• Hibo Omer, MPH

    Consultant for Public Health

  • Hibo Omer is a consultant for public health and diversity who educates and advocates in Maine. Hibo earned her Bachelors of Science from the University of Southern Maine, and her Master’s in Public Health from University of New England. Hibo, who was born in Ethiopia and acculturated in Somali, identifies herself as Ethio-SoMainer because she has lived most of her life in Maine. Hibo’s history has included working in Social Service with the New Mainers’ community from resettlement to connecting New Mainers to service. Additionally, she worked with the NH-ME Leadership Education in Neurodevelopmental and Related Disabilities (LEND) Program as Public Health and Diversity Consultant. She is a co-founder of an international NGO called New Mainers Public Health–Horn of Africa, which provides public health consultation in public health disability and the program of Behavioral Health Professional (BHP) services. Hibo is a co-founder of Smart Health Consultant, a consulting firm that focuses on public health projects, diversity training, and strategic planning.


  • Carrie Woodcock

    Executive Director for Maine Parent Federation

  • Carrie Woodcock is a graduate from Saint Joseph's College in Maine with a BA in liberal arts. She spent 15 years after graduation in the filed of sales and marketing. Six years after the birth of her daughter she joined Maine Parent Federation as the Regional Family Support Coordinator for Southern Maine. Five years ago she became the Executive Director for Maine Parent Federation. She has a son who is 16 years old who is diagnosed with Dyslexia and ADHD a 14 year old daughter with Down Syndrome. She has been advocating for the needs of her children across all systems of care since 2007. Her work with Maine Parent Federation has allowed her to share my knowledge and experience with parents and professionals alike since 2013.

Registration

Select the Enroll Me button below to register for this webinar. If you have any trouble accessing the recording, contact support@nephtc.org.

Acknowledgement: This project is/was supported by the Health Resources and Services Administration (HRSA) of the U.S. Department of Health and Human Services (HHS) under grant number UB6HP31685 “Regional Public Health Training Center Program.” This information or content and conclusions are those of the author and should not be construed as the official position or policy of, nor should any endorsements be inferred by HRSA, HHS or the U.S. Government.

Category: Webinars

Course Information

  • Audience: Public health professionals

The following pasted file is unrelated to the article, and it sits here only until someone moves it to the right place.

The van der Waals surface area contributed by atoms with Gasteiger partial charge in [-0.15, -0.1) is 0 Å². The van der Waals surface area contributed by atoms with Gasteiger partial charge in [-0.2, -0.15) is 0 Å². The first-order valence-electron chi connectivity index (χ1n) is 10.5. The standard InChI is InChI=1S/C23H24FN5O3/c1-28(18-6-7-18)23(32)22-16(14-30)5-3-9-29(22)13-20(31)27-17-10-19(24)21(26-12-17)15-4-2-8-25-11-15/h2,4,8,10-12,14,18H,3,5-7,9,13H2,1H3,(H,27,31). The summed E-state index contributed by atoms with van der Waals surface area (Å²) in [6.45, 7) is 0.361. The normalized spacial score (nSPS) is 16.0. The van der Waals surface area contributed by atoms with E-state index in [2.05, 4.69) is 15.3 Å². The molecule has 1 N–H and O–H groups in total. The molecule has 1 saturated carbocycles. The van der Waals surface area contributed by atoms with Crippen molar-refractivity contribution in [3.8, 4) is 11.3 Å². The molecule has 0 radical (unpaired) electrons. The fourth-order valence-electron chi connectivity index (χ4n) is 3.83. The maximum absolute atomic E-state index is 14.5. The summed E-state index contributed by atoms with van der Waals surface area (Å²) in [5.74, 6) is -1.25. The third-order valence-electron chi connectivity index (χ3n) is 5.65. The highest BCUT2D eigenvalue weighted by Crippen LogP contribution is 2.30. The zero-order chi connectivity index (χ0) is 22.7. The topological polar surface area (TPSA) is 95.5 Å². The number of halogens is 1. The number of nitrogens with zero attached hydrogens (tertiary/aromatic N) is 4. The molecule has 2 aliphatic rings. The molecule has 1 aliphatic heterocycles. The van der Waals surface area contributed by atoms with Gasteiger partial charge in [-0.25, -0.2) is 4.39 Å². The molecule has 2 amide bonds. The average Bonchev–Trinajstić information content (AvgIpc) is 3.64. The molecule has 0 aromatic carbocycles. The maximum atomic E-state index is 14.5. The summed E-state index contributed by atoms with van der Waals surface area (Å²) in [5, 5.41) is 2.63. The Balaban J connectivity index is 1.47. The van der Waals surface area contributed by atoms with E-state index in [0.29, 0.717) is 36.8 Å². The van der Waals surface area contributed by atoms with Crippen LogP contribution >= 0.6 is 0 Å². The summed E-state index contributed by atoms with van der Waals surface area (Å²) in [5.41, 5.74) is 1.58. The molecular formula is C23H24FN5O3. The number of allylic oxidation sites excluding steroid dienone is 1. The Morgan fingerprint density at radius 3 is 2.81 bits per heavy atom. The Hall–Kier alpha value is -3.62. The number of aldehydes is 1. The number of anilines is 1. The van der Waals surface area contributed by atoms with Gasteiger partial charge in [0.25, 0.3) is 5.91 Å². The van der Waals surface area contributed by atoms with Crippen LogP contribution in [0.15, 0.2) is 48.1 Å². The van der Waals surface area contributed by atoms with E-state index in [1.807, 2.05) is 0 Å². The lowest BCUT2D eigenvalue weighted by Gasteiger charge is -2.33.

• Format: Webinar
  • Date/Time: Session 4 recorded May 27, 2020
    Session 5 recorded June 2, 2020
    Session 5 recorded June 10, 2020
  • Price: Free
  • Length: 1 hour
  • Credential(s) eligible for contact hours: Sponsored by New England Public Health Training Center (NEPHTC), a designated provider of continuing education contact hours (CECH) in health education by the National Commission for Health Education Credentialing, Inc. This program is designated for Certified Health Education Specialists (CHES) and/or Master Certified Health Education Specialists (MCHES) to receive up to 1 total Category I continuing education contact hour.  Maximum advanced-level continuing education contact hour is 1.  Provider ID: 1131137 Event ID:  SS1131137_05272021.
    If you are not seeking a CHES/MCHES contact hours, If you complete the evaluation, you will receive a Certificate of Completion. The Certificate will include the length of the course.
     
  • Competencies: Leadership and Systems Thinking Skills
  • Learning Level: Awareness
  • Companion Trainings: Building Individual Resiliency in Extended Events
    Session 1, 2 and 3
  • Supplemental materials: Session PowerPoint
  • Pre-requisites: None

About this Recording

This Building Resiliency in Extended Events workshop series aims to help participants support resilience through individual and workforce strategies to manage stressors induced by prolonged emergencies. A recording of the didactic part of the workshops are available, together with a summary handout of the main points.

Building resiliency in an extended incident is not an identical process to building resiliency after a single disaster event or in normal non-disaster times. This training will focus on stress on organizational stressors and interventions.


What you'll learn

At the end of the recording, participants will be able to:

  • Identify stressors related to the organizational demands of individuals working in public health.
  • Describe useful strategies to mediate, prevent and manage organizational stressors during extended events
  • Recognize when and how to choose interventions to reduce organizational stressors and promote organizational resilience